Independent play helps children feel confident, builds a sense of capability, concentration skills and creates many opportunities for discovery and learning.
While children do not need intricate and overly elaborate toys or play opportunities to develop well, offering diverse play materials and new opportunities is a great way to help children enjoy their independent playtime. This is also a fantastic way to rotate toys that have been a bit forgotten and introduce new materials.
So, a play invitation is simply setting out a specific play activity or a few toys on a surface that is easily accessible to the child, such as a small table or a blanket on the ground. Whatever toy or activity it is, it should be something the children can:
- Play without assistance and low supervision
- Play without directions or corrections (i.e. if you overhear dogs meowing, numbers being skipped etc…it’s ok to not correct that!)
- Play without abrupt interruptions
Play dough and various accessories are one of my children’s favorite independent play activities. A recent invitation to play with playdough, scissors and pipe cleaners was a great success:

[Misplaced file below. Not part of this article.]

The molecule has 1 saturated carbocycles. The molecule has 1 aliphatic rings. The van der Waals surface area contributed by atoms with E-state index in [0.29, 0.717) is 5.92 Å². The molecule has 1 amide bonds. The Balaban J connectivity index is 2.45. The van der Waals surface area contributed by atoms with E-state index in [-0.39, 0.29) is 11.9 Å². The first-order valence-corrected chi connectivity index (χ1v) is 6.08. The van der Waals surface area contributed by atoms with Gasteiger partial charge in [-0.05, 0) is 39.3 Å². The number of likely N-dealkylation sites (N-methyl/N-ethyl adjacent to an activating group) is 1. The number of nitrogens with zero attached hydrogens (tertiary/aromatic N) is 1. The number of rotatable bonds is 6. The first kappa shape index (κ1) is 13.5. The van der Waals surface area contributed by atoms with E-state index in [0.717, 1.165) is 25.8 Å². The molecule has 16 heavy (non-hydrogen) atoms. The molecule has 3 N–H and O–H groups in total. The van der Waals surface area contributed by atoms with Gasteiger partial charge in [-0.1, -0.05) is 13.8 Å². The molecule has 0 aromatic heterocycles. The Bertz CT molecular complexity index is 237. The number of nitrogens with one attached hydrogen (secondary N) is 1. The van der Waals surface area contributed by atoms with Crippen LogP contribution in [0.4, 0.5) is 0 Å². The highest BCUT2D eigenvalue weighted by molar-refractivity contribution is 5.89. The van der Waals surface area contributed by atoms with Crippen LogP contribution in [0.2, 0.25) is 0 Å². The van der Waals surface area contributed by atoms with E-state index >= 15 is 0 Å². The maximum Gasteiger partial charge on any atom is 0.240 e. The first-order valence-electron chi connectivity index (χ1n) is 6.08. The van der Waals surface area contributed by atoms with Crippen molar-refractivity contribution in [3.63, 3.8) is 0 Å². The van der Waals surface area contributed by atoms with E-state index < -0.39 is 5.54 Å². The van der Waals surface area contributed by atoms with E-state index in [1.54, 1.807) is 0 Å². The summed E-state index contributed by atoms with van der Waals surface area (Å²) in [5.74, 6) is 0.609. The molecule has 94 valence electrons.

Some play invitations I often set up are:
- colorful stock paper, scissors and a glue stick
- a box of corks and bells
- pipe cleaners
- a bunch of empty egg cartons
- building blocks
- a bin of stuffed animals
- pompoms and cups
- feathers and foam shapes
- paper plates and cotton balls
- a cardboard box, crayons and a flashlight
Here is another example of an invitation to play: A plate with various items and an empty bottle. My daughter spent a long while pinching, sorting and dumping items from jar onto plate and back again, grouping items, comparing shapes and sizes and making up stories along the way.
One of the most special things about independent play is how much we can find out about our children by simply stepping back, observing and listening. When children play alone they often take it as an opportunity to exercise the skills they are working on. For example, you might hear a child counting out loud to make sense of her number ordering, or stacking things as they practice balancing, or singing and creating stories as they explore their imagination.
Independent play is also a fantastic tool for self regulation, working out frustrations and exercising patience. When children play independently, it also gives us parents a chance to work on something else or a window of time for self-care or to connect with another child.
All of December, just for fun, I will be setting up some invitations to play with the help of a little penguin, they will look a bit like this:
If you would like some inspiration for play invitations you can also check out these wonderful resources:
Peace & Be Well,
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